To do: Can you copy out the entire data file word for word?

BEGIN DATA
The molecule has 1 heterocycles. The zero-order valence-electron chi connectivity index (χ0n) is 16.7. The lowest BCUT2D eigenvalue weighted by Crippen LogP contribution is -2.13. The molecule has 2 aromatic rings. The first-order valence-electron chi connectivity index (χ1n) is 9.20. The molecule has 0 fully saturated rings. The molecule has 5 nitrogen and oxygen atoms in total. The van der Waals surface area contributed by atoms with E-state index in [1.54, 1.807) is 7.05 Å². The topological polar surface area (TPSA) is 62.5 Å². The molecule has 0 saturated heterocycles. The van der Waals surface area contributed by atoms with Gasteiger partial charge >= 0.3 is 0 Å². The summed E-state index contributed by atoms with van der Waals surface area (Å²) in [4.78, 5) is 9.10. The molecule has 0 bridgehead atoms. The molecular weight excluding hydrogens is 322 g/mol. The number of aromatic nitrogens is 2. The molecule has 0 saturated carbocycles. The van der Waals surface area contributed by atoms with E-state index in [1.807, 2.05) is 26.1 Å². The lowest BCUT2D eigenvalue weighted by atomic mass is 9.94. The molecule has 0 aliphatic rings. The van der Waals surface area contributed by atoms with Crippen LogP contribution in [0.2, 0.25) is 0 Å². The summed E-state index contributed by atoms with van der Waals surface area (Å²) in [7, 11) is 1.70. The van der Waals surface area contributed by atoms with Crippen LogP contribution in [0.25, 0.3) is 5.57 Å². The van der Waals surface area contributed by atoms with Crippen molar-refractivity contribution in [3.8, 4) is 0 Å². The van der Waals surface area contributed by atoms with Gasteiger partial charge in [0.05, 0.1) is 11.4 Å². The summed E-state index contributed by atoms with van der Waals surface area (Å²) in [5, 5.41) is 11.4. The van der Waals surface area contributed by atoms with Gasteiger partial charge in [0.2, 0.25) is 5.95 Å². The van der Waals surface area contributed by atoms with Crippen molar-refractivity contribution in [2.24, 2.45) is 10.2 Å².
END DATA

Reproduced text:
The molecule has 1 heterocycles. The zero-order valence-electron chi connectivity index (χ0n) is 16.7. The lowest BCUT2D eigenvalue weighted by Crippen LogP contribution is -2.13. The molecule has 2 aromatic rings. The first-order valence-electron chi connectivity index (χ1n) is 9.20. The molecule has 0 fully saturated rings. The molecule has 5 nitrogen and oxygen atoms in total. The van der Waals surface area contributed by atoms with E-state index in [1.54, 1.807) is 7.05 Å². The topological polar surface area (TPSA) is 62.5 Å². The molecule has 0 saturated heterocycles. The van der Waals surface area contributed by atoms with Gasteiger partial charge >= 0.3 is 0 Å². The summed E-state index contributed by atoms with van der Waals surface area (Å²) in [4.78, 5) is 9.10. The molecule has 0 bridgehead atoms. The molecular weight excluding hydrogens is 322 g/mol. The number of aromatic nitrogens is 2. The molecule has 0 saturated carbocycles. The van der Waals surface area contributed by atoms with E-state index in [1.807, 2.05) is 26.1 Å². The lowest BCUT2D eigenvalue weighted by atomic mass is 9.94. The molecule has 0 aliphatic rings. The van der Waals surface area contributed by atoms with Crippen LogP contribution in [0.2, 0.25) is 0 Å². The summed E-state index contributed by atoms with van der Waals surface area (Å²) in [7, 11) is 1.70. The van der Waals surface area contributed by atoms with Crippen LogP contribution in [0.25, 0.3) is 5.57 Å². The van der Waals surface area contributed by atoms with Crippen molar-refractivity contribution in [3.8, 4) is 0 Å². The van der Waals surface area contributed by atoms with Gasteiger partial charge in [0.05, 0.1) is 11.4 Å². The summed E-state index contributed by atoms with van der Waals surface area (Å²) in [5, 5.41) is 11.4. The van der Waals surface area contributed by atoms with Gasteiger partial charge in [0.2, 0.25) is 5.95 Å². The van der Waals surface area contributed by atoms with Crippen molar-refractivity contribution in [2.24, 2.45) is 10.2 Å².